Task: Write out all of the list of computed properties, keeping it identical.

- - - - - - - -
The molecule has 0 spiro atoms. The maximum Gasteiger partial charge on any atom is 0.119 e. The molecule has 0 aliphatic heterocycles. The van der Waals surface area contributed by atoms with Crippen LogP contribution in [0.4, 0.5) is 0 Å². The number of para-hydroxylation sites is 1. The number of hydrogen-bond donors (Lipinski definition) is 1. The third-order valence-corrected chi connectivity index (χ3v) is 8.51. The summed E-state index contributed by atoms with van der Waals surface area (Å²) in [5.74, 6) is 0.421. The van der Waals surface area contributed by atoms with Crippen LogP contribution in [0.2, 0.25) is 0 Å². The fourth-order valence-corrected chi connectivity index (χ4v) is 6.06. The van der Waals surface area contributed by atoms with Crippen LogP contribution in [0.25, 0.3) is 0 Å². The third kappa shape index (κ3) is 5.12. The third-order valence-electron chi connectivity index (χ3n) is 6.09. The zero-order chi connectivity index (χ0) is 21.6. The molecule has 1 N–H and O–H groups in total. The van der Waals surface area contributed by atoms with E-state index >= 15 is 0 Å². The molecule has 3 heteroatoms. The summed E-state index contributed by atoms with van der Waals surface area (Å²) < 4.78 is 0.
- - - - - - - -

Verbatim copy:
The molecule has 0 spiro atoms. The maximum Gasteiger partial charge on any atom is 0.119 e. The molecule has 0 aliphatic heterocycles. The van der Waals surface area contributed by atoms with Crippen LogP contribution in [0.4, 0.5) is 0 Å². The number of para-hydroxylation sites is 1. The number of hydrogen-bond donors (Lipinski definition) is 1. The third-order valence-corrected chi connectivity index (χ3v) is 8.51. The summed E-state index contributed by atoms with van der Waals surface area (Å²) in [5.74, 6) is 0.421. The van der Waals surface area contributed by atoms with Crippen LogP contribution in [0.2, 0.25) is 0 Å². The fourth-order valence-corrected chi connectivity index (χ4v) is 6.06. The van der Waals surface area contributed by atoms with Crippen LogP contribution in [0.25, 0.3) is 0 Å². The third kappa shape index (κ3) is 5.12. The third-order valence-electron chi connectivity index (χ3n) is 6.09. The zero-order chi connectivity index (χ0) is 21.6. The molecule has 1 N–H and O–H groups in total. The van der Waals surface area contributed by atoms with E-state index >= 15 is 0 Å². The molecule has 3 heteroatoms. The summed E-state index contributed by atoms with van der Waals surface area (Å²) < 4.78 is 0.